I was excited to see the long-dormant storefront at 257 Church (at the southeast corner of Franklin) change hands recently, and even more excited when the metal gates were raised. It looked like it had been a restaurant in a past life—there were fixtures inside, and a sign about selling Lavazza coffee on the Franklin side. (Anyone want to tell what was there before?) Spaces that were once restaurants are much more likely to become restaurants again, usually because venting is in place—at least from what I can tell.
Could this sad, neglected corner of Tribeca be in for a revival?
Last night, a reader tweeted that the space could be becoming an IHOP. When I asked where this knowledge came from, she replied that “it’s a ‘might’ according to rumors of what the licensee also owns rights to.” Here’s how I feel about rumors like this: On one hand, it’s just a rumor, so who knows. On the other hand, these rumors often end up being true, and am I supposed to wait till someone from IHOP confirms it (there’s no media contact on the website) or signs go up in the windows? That was a rhetorical question, obviously.
Given the number of city workers who like a cheap meal and families who want to make their kids happy, an IHOP could make some sense. Still, as if a possible barrage of 7-Elevens wasn’t bad enough, now this? And there? Couldn’t they have found a space on Chambers? Or Broadway? Both of those streets would actually benefit from something big and shiny, even if the food sucks.
Reader Suzanne commented on the 7-Eleven post by asking: “But seriously, what’s the difference between 7-Eleven and what used to be referred to as a Korean grocer or, before that (or in other neighborhoods), a bodega? Not much that I can see, other than that the first is a franchise or corporately owned and the others are independent businesses. That doesn’t make either one better/worse than the other. Oh, and maybe the lights are brighter at the 7-Eleven? So?” The answer to me is so clear. I don’t shop at bodegas or delis, but they’re part of the fabric of this city—the gorgeous mosaic, if you must. The idiosyncratic stock, the kooky spelling on the awnings, the loosies—well, not around here, I guess. But 7-Elevens are all exactly, boringly the same.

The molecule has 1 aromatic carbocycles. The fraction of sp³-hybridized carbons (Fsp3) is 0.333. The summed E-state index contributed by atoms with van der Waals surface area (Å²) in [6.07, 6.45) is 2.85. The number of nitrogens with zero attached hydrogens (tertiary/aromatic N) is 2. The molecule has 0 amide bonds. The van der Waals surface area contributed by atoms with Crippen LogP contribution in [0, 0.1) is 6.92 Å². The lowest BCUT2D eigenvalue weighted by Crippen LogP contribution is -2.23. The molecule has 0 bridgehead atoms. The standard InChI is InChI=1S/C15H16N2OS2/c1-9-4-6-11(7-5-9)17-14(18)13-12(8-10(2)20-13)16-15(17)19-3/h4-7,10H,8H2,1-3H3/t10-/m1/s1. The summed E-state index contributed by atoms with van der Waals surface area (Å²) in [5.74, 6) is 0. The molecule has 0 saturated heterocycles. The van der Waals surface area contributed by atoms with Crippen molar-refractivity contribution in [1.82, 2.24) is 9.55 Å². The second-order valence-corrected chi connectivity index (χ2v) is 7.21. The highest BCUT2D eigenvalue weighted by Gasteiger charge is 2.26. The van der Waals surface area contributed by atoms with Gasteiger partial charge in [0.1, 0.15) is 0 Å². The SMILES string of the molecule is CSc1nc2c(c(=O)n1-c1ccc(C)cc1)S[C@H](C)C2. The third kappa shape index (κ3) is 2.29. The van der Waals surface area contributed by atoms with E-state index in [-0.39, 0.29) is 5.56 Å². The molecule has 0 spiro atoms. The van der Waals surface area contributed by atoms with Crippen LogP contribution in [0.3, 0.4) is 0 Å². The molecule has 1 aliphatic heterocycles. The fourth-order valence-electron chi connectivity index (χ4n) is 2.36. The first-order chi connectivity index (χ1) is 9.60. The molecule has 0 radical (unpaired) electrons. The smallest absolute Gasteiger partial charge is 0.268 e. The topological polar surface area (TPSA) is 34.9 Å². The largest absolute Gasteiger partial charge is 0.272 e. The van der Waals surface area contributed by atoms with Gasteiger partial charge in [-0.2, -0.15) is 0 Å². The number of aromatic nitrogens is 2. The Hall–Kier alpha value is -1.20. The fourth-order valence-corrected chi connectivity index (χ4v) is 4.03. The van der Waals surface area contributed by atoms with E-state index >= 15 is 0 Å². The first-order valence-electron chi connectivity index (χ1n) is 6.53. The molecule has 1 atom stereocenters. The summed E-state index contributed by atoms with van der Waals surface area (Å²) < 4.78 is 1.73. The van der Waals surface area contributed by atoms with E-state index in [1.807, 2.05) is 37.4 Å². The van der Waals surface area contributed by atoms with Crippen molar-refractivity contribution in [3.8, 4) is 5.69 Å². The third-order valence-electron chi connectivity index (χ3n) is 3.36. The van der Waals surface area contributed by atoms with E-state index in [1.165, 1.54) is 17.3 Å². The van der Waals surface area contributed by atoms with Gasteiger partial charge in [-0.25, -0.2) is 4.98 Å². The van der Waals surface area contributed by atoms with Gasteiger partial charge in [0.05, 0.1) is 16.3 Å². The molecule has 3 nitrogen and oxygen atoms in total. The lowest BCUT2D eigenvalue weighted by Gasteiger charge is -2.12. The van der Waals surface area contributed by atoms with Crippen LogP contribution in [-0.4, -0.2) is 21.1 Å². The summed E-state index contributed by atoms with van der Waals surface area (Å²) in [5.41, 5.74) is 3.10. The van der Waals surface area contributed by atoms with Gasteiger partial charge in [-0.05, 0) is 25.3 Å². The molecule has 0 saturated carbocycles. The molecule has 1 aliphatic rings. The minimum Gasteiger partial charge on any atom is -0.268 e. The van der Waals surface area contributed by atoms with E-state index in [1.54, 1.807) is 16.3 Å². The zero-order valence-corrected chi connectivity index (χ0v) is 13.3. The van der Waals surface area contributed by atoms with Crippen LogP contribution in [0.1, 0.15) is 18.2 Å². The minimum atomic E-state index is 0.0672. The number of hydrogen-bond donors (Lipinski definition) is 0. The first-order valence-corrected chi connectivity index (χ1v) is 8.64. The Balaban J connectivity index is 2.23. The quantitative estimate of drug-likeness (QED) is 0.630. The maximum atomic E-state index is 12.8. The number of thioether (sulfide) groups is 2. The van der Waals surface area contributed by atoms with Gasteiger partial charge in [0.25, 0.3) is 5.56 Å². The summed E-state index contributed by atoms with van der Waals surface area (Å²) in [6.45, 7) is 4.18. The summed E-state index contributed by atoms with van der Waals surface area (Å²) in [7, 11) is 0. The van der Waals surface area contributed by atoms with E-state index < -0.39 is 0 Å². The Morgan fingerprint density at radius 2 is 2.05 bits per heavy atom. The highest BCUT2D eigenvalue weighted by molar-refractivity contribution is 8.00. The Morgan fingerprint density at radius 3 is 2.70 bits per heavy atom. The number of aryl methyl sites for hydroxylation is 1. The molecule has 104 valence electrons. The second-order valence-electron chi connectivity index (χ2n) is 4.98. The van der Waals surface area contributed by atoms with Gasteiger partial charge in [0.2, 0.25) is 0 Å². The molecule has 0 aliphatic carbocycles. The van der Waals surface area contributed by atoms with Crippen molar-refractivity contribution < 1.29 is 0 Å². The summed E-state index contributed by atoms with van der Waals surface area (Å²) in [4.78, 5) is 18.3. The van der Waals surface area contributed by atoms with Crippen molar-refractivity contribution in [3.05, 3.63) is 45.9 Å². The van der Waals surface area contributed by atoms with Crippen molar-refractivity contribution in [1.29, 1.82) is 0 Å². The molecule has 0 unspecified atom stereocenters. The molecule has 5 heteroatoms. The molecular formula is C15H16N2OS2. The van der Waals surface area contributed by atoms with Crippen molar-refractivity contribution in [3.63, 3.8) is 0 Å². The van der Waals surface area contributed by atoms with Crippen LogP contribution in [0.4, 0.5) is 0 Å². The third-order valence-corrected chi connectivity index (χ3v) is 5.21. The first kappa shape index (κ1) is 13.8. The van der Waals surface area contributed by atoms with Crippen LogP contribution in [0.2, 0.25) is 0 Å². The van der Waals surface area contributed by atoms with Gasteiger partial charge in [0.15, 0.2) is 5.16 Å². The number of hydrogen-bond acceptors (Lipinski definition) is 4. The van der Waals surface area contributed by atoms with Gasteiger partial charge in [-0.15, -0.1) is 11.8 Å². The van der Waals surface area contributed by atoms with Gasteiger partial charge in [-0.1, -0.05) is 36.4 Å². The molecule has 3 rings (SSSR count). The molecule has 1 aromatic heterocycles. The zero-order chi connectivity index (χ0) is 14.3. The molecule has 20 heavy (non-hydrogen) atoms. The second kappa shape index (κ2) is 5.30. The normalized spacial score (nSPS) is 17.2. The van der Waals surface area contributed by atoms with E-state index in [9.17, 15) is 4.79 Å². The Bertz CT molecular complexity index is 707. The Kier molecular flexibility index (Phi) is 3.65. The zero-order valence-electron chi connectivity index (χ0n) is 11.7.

Would you rather have Kaffe 1668 or a Starbucks? Canis Minor or Petco? Frankly Wines or BevMo? The Olive Garden or Capri Caffe? IHOP or Bubby’s? Tribeca has so far resisted much of the corporatization of Manhattan, and it’s a huge part of why the neighborhood has charm and soul. If that goes, what’s left? Some pretty buildings and schools with parents rich enough to keep them “good”?